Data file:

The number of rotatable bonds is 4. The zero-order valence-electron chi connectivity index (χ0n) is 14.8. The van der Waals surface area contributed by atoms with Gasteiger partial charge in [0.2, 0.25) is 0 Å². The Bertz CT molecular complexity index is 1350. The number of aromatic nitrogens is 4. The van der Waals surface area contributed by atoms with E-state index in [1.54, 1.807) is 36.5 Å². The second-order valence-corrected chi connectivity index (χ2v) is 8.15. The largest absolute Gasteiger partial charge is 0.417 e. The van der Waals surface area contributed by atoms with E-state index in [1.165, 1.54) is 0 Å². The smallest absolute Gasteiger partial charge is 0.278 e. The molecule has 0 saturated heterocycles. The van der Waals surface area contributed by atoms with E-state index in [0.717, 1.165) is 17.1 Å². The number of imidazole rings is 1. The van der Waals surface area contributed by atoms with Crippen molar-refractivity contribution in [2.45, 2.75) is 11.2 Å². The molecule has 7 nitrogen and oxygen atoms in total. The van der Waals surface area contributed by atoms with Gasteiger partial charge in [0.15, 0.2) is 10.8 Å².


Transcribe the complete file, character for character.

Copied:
The number of rotatable bonds is 4. The zero-order valence-electron chi connectivity index (χ0n) is 14.8. The van der Waals surface area contributed by atoms with Gasteiger partial charge in [0.2, 0.25) is 0 Å². The Bertz CT molecular complexity index is 1350. The number of aromatic nitrogens is 4. The van der Waals surface area contributed by atoms with E-state index in [1.54, 1.807) is 36.5 Å². The second-order valence-corrected chi connectivity index (χ2v) is 8.15. The largest absolute Gasteiger partial charge is 0.417 e. The van der Waals surface area contributed by atoms with E-state index in [1.165, 1.54) is 0 Å². The smallest absolute Gasteiger partial charge is 0.278 e. The molecule has 0 saturated heterocycles. The van der Waals surface area contributed by atoms with E-state index in [0.717, 1.165) is 17.1 Å². The number of imidazole rings is 1. The van der Waals surface area contributed by atoms with Crippen molar-refractivity contribution in [2.45, 2.75) is 11.2 Å². The molecule has 7 nitrogen and oxygen atoms in total. The van der Waals surface area contributed by atoms with Gasteiger partial charge in [0.15, 0.2) is 10.8 Å².